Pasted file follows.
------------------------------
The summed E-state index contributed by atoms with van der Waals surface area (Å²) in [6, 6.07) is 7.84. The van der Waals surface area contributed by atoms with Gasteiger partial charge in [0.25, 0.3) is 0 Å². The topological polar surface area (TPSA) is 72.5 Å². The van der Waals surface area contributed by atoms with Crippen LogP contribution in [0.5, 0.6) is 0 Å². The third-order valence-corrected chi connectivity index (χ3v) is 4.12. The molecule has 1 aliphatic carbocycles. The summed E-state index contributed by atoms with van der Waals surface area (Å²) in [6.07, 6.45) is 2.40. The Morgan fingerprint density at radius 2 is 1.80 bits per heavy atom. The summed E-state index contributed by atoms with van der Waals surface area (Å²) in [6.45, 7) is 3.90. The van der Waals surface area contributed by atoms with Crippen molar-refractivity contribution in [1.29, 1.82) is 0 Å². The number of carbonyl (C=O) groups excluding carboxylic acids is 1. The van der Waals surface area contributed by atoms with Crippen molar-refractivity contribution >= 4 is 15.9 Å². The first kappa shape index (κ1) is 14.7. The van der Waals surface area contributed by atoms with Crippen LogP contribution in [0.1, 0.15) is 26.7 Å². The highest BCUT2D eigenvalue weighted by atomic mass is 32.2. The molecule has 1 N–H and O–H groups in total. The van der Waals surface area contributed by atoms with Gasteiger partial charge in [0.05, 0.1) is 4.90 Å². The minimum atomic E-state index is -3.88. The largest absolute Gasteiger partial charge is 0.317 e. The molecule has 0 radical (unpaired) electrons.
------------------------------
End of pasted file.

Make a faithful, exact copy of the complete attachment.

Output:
The summed E-state index contributed by atoms with van der Waals surface area (Å²) in [6, 6.07) is 7.84. The van der Waals surface area contributed by atoms with Gasteiger partial charge in [0.25, 0.3) is 0 Å². The topological polar surface area (TPSA) is 72.5 Å². The van der Waals surface area contributed by atoms with Crippen LogP contribution in [0.5, 0.6) is 0 Å². The third-order valence-corrected chi connectivity index (χ3v) is 4.12. The molecule has 1 aliphatic carbocycles. The summed E-state index contributed by atoms with van der Waals surface area (Å²) in [6.07, 6.45) is 2.40. The Morgan fingerprint density at radius 2 is 1.80 bits per heavy atom. The summed E-state index contributed by atoms with van der Waals surface area (Å²) in [6.45, 7) is 3.90. The van der Waals surface area contributed by atoms with Crippen molar-refractivity contribution in [1.29, 1.82) is 0 Å². The number of carbonyl (C=O) groups excluding carboxylic acids is 1. The van der Waals surface area contributed by atoms with Crippen molar-refractivity contribution >= 4 is 15.9 Å². The first kappa shape index (κ1) is 14.7. The van der Waals surface area contributed by atoms with Crippen LogP contribution in [0.1, 0.15) is 26.7 Å². The highest BCUT2D eigenvalue weighted by atomic mass is 32.2. The molecule has 1 N–H and O–H groups in total. The van der Waals surface area contributed by atoms with Gasteiger partial charge in [0.05, 0.1) is 4.90 Å². The minimum atomic E-state index is -3.88. The largest absolute Gasteiger partial charge is 0.317 e. The molecule has 0 radical (unpaired) electrons.